I asked the group for their highlight of the week…and got a lot of answers; A mixed flock of waders, resplendent in breeding plumage, along the coastline of Druridge Bay. An Otter, lazily fishing in a coastal pool. Sailing around Coquet Island as the sky darkened and all of the terns flushed from the island when the RSPB warden walked up the slipway. A pair of very pink Roseate Terns mating. Walking through the dunes at Newton in the howling gales of Monday afternoon. Staple Island and Inner Farne. Red Grouse wandering through the heather on our day in the Cheviots.
All too soon, the week was over and I led a brief foray into the North Pennines for a few of the group as they headed south. There, in the driving rain and howling gale, a Black Grouse sat hunched in the bracken – looking even more annoyed than they usually do
The week wouldn’t have run so well without the quality of service from all of the other companies we worked with, but I want to say a massive thank you to Sarah. Client care, liaison with suppliers, running the NEWT office for the week and realising what I was going to ask before I had even asked it were all taken in her stride and made the week work. Thank You
We’re already dealing with enquiries for group holidays in May 2012, so get in touch to find out what we can offer you and your group; whatever time of the year, whatever the size of your group…
As the start of the main season approaches, it’s been a busy few weeks for NEWT. I attended the latest Netgain meeting, as this important part of the North Sea Marine Conservation Zones project nears its conclusion, plans are developing for the Birdwatching Northumberland stand at this year’s British Birdwatching Fair, Tourism fairs/leaflet distribution days gave us a chance to catch up with a lot of the accommodation providers we work with, final preparations are in hand for a big group holiday we’re running in May and 2 smaller holidays in July, and days out with clients are increasing in frequency.
Yesterday we had a Lindisfarne Safari; Pale-bellied Brent Geese, Bar-tailed and Black-tailed Godwits, Grey Plover, Wigeon, Teal, Golden Plover and Dunlin were still around in good numbers, Skylarks and Meadow Pipits were singing literally everywhere that we walked, and Long-tailed Ducks were displaying their breeding finery. When discussing bird songs and calls with clients, I always mention The Sound Approach, which I’ve always found to be such an inspirational book, so was really pleased to learn that Brenda has a copy of the book, and an interest in how different people describe the same bird sounds.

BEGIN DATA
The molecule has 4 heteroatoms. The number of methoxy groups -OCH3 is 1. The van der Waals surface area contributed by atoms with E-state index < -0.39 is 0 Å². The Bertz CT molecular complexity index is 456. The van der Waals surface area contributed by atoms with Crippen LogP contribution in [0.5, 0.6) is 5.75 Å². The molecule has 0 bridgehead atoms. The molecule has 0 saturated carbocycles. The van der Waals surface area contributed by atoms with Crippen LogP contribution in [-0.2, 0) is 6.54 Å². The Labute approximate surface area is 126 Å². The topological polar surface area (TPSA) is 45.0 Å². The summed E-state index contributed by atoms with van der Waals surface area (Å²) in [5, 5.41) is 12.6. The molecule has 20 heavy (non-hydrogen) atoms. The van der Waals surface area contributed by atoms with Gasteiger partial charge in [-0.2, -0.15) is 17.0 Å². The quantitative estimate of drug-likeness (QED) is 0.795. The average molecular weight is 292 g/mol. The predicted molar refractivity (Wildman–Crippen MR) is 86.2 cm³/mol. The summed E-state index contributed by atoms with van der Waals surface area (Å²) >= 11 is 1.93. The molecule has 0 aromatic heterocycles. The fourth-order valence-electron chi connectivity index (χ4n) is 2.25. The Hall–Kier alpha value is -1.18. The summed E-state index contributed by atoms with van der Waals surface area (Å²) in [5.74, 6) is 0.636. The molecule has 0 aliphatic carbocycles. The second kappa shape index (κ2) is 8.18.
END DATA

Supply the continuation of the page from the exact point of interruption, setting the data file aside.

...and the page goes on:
At the end of a really enjoyable trip, I made the long drive to Otterburn Mill for a meeting with the Chair’s of some of Northumberland’s other tourism associations. Some strong, and often conflicting, views were expressed but we all agreed that what is best for Northumberland is for us all to move in the same direction. So we will…
After enjoying an all too brief view of the ‘super Moon’ on Saturday as I drove eastwards across Northumberland on my way home from the North Pennines, we’d got something completely different in the booking diary for Sunday; guided birdwatching on the Holy Island of Lindisfarne. Having Sarah along as an additional guide was a real bonus as well.
Gillian and Roger are existing clients, and this time we’d got other members of the family along as well – Roddy, Lucy and Alec. We’ve done plenty of family trips with young children, but a request to see “Seals, Lions and Tigers” from a 2-year old was a new experience for us! We managed one of those three
Black-tailed Godwit (a stunning bird, well on it’s way to breeding plumage), Pale-bellied and Dark-bellied Brent Geese, Oystercatchers, Bar-tailed Godwits, Red-breasted Mergansers and Long-tailed Ducks were all well appreciated. Gillian picked out a tiny dark dot, high overhead, as a Skylark sang his evocative melody, and Roger spotted a Goldcrest, with a very very gold crest, as we ascended The Heugh. 18 Whooper Swans flew over the island, accompanied by a single Bewick’s Swan. With that species so scarce in Northumberland during the winter, we wondered if it was the same bird that we first found, a few miles down the coast, in late December. All too soon, it was time to return the family to the starting point of the tour and make our way down the Northumberland coast, along Druridge Bay and back to the office.